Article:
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Travel guide and backpackers' bible Lonely Planet this week labelled the city as one of New Zealand's "most exciting", with the glowing endorsement welcomed as a boost for the city's ailing tourist industry.
And yesterday, with the city bathed in dry, balmy weather, the streets were full of wandering, young visitors from all over the world keen to take in the sights.
Stuart Mairs (29), from Scotland, has been impressed by what he's seen since he landed after a long-haul flight from the UK three days ago.
He summed up the thoughts of many backpackers when he said: "It will take more than some earthquakes to stop me coming.
There are still things to do in Christchurch - it's not a 'no go' area."
The Glaswegian has been reassured about the city's safety after speaking to local Cantabrians over a pint.
"I didn't have any real fears about coming to Christchurch, but I did think the worst of the earthquakes had passed.
"After talking to folk since I've been here, the quakes have obviously not stopped, but they have been very reassuring about it all and given me some confidence that it's not that bad.
"I've liked what I've seen so far and the people are great. I'm wanting to stay and get a job."
He is staying at the Jailhouse youth hostel in Addington, which was highlighted by the Lonely Planet review as being the city's "most dynamic neighbourhood".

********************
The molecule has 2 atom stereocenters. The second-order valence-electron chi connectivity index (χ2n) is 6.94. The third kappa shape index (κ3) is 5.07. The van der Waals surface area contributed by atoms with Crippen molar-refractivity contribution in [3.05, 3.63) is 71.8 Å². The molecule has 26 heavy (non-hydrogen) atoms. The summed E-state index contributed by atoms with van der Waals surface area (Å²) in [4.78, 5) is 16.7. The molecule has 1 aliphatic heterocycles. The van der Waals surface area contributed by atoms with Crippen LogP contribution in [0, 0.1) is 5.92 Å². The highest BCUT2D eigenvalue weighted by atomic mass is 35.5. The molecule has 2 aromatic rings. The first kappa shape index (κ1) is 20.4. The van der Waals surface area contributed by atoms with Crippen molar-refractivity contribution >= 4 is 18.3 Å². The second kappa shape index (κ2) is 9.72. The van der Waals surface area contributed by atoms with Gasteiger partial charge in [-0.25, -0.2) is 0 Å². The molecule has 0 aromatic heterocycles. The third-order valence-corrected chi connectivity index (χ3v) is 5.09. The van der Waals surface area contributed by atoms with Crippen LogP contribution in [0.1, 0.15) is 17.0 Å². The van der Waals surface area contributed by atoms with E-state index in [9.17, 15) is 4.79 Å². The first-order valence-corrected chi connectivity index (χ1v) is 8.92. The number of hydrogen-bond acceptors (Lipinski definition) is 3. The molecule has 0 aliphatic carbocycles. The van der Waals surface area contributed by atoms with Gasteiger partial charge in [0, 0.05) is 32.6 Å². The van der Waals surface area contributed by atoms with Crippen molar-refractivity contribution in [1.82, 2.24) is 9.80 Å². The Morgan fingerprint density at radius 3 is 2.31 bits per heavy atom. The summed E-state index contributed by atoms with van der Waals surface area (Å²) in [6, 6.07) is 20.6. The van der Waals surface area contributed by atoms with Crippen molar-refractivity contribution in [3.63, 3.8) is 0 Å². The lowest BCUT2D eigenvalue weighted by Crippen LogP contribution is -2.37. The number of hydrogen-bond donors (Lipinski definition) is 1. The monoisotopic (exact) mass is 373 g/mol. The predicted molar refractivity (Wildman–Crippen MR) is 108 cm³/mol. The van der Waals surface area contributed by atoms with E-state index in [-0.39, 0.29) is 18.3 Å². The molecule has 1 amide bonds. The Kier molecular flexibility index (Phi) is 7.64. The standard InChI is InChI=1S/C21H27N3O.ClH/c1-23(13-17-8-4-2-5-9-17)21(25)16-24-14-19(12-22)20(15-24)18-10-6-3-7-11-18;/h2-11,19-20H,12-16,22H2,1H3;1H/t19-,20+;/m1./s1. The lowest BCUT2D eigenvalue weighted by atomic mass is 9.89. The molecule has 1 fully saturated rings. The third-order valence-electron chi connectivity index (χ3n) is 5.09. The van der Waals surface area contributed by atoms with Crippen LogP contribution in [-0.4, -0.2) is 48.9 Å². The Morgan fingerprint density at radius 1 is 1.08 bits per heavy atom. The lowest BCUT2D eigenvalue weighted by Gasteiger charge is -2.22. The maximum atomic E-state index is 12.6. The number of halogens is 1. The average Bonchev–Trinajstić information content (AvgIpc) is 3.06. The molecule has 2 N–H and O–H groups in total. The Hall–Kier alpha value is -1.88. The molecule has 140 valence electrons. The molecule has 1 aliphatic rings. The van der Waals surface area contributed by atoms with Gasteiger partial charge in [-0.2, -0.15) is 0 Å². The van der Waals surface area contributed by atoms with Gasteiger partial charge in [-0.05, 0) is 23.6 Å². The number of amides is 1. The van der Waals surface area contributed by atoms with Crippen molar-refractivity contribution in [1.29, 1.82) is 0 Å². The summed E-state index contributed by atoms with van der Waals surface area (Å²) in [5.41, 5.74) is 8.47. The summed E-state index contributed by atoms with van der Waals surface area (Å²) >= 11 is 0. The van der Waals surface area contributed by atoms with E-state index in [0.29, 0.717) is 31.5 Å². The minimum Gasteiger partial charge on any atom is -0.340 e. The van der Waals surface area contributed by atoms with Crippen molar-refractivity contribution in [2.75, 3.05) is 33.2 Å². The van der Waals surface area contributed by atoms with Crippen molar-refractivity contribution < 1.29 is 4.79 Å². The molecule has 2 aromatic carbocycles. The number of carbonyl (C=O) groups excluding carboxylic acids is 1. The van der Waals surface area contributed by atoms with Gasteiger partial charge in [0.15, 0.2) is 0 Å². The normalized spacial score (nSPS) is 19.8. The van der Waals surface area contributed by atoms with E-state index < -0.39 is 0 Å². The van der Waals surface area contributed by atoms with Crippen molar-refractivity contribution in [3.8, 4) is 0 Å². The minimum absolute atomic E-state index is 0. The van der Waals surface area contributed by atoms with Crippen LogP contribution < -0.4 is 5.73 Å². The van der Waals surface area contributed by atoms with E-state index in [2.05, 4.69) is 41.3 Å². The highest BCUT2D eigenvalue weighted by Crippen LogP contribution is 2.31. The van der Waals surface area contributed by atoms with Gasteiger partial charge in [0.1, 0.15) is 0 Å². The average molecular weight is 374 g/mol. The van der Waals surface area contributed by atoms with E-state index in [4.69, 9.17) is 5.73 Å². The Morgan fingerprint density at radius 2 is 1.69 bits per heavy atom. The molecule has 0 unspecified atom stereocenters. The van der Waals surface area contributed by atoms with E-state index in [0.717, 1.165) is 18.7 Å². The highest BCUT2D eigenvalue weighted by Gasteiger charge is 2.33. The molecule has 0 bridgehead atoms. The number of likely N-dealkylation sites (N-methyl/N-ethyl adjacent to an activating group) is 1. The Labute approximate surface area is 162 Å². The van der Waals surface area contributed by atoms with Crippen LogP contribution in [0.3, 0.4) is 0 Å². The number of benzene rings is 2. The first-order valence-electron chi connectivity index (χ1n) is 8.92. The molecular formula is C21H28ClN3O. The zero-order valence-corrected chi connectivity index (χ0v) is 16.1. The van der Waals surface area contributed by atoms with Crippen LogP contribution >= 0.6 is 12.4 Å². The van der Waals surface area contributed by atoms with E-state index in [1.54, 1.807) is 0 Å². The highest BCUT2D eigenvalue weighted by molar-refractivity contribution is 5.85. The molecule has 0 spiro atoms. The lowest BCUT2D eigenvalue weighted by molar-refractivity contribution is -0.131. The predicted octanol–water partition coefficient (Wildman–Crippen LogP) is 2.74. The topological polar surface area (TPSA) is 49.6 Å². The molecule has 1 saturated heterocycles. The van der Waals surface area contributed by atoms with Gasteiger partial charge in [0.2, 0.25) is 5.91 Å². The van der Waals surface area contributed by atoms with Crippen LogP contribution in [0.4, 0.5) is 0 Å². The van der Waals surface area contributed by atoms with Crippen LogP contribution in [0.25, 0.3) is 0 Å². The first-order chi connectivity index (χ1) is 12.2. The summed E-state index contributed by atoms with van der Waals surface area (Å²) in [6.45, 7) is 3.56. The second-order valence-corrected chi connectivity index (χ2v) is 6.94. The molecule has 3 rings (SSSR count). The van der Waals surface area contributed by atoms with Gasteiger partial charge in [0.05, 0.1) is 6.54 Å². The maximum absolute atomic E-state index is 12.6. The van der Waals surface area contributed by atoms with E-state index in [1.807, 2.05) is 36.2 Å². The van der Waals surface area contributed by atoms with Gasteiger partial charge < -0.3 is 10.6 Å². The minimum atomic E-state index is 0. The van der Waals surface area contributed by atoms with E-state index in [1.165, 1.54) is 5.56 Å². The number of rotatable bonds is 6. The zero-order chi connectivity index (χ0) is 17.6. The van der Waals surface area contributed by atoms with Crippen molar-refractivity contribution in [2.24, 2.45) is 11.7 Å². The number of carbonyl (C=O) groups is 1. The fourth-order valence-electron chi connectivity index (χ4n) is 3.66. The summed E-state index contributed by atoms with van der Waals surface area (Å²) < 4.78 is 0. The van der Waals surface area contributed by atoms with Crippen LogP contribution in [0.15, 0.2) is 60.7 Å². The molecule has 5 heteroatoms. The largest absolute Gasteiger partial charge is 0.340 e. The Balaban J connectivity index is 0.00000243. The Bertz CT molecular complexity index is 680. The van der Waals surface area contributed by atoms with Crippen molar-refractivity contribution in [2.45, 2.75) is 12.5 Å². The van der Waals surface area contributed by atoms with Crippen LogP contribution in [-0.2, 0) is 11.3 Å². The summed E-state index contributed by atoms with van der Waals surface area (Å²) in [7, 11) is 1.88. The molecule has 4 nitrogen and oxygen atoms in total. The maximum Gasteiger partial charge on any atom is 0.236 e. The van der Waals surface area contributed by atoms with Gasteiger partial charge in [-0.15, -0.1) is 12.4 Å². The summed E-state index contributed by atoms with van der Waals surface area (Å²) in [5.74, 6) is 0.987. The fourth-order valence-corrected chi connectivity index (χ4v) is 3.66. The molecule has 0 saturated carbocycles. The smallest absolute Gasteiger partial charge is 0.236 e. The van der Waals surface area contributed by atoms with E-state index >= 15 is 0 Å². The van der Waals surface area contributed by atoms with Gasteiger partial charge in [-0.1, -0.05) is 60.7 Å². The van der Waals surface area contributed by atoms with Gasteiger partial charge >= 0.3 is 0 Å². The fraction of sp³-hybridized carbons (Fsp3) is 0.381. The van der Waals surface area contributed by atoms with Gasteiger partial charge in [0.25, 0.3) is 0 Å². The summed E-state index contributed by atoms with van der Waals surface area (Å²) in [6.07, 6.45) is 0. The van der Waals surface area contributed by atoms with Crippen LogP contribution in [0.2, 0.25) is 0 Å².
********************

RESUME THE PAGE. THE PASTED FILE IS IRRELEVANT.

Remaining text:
Also staying at the Jailhouse are English sisters Liz and Jen Lane who touched down on Thursday night.
Liz (24) said she visited two years ago and went kayaking on the river Avon, and visited the now devastated Christchurch Cathedral.
"The city centre and especially the cathedral were just beautiful.
"We're planning on taking a walk around the cordon tomorrow and I think it will be very sad to see.
"But the city has a lot more to offer and we're not going to be put off."
Her 26-year-old sister Jen said she had planned to leave the city as soon as she landed at Christchurch airport but she has liked what she has seen and plans to stay.
"I saw coverage of the December 23 earthquake on the news in the UK and wondered what I was doing flying to a city like that. I thought I would get out of Christchurch as soon as I arrived, but now that I'm here, I realise it's OK. It's nice to stay here and spend some time and help out the local economy a little bit."
Kathryn Richmond, acting accommodation manager for the Christchurch YMCA, was delighted with the rave reviews from Lonely Planet.
She said they have been "flat out" , with a 95% occupancy rate for their 105 rooms during the past month.
"It's been unbelievable," Ms Richmond said. "We've been almost full every night.
"There is still a lot to do in the city - the World of Wearable Art exhibition at the museum, walks around the CBD red zone cordon.
And then we're sending people on trips to the beach at Sumner, and over the hill to Akaroa, and Hanmer Springs.
"The Lonely Planet review was great because we get a lot of tourists mentioning that publication, so it's very important to get a good write-up."
Christchurch and Canterbury Tourism chief executive Tim Hunter said although the cityscape had been changed forever, the Garden City is still "a very special place and a beautiful gateway to the South".